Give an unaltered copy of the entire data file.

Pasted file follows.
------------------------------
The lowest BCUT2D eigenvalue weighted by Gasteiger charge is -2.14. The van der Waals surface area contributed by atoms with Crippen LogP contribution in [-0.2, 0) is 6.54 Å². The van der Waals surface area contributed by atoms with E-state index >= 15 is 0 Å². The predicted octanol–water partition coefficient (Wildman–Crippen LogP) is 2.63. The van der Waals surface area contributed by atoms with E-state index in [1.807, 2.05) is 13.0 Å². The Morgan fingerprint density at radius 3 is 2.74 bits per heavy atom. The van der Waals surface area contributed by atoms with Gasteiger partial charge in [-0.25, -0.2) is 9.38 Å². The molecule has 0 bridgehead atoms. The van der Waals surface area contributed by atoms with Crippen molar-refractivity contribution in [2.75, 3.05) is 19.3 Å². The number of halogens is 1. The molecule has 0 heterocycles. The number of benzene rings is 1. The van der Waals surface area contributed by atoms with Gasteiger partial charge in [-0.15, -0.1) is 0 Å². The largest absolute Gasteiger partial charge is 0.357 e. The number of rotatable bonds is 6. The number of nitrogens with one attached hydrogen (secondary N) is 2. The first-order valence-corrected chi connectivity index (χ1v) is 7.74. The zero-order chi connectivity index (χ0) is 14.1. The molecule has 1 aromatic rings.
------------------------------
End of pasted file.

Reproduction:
The lowest BCUT2D eigenvalue weighted by Gasteiger charge is -2.14. The van der Waals surface area contributed by atoms with Crippen LogP contribution in [-0.2, 0) is 6.54 Å². The van der Waals surface area contributed by atoms with E-state index >= 15 is 0 Å². The predicted octanol–water partition coefficient (Wildman–Crippen LogP) is 2.63. The van der Waals surface area contributed by atoms with E-state index in [1.807, 2.05) is 13.0 Å². The Morgan fingerprint density at radius 3 is 2.74 bits per heavy atom. The van der Waals surface area contributed by atoms with Gasteiger partial charge in [-0.25, -0.2) is 9.38 Å². The molecule has 0 bridgehead atoms. The van der Waals surface area contributed by atoms with Crippen molar-refractivity contribution in [2.75, 3.05) is 19.3 Å². The number of halogens is 1. The molecule has 0 heterocycles. The number of benzene rings is 1. The van der Waals surface area contributed by atoms with Gasteiger partial charge in [-0.15, -0.1) is 0 Å². The largest absolute Gasteiger partial charge is 0.357 e. The number of rotatable bonds is 6. The number of nitrogens with one attached hydrogen (secondary N) is 2. The first-order valence-corrected chi connectivity index (χ1v) is 7.74. The zero-order chi connectivity index (χ0) is 14.1. The molecule has 1 aromatic rings.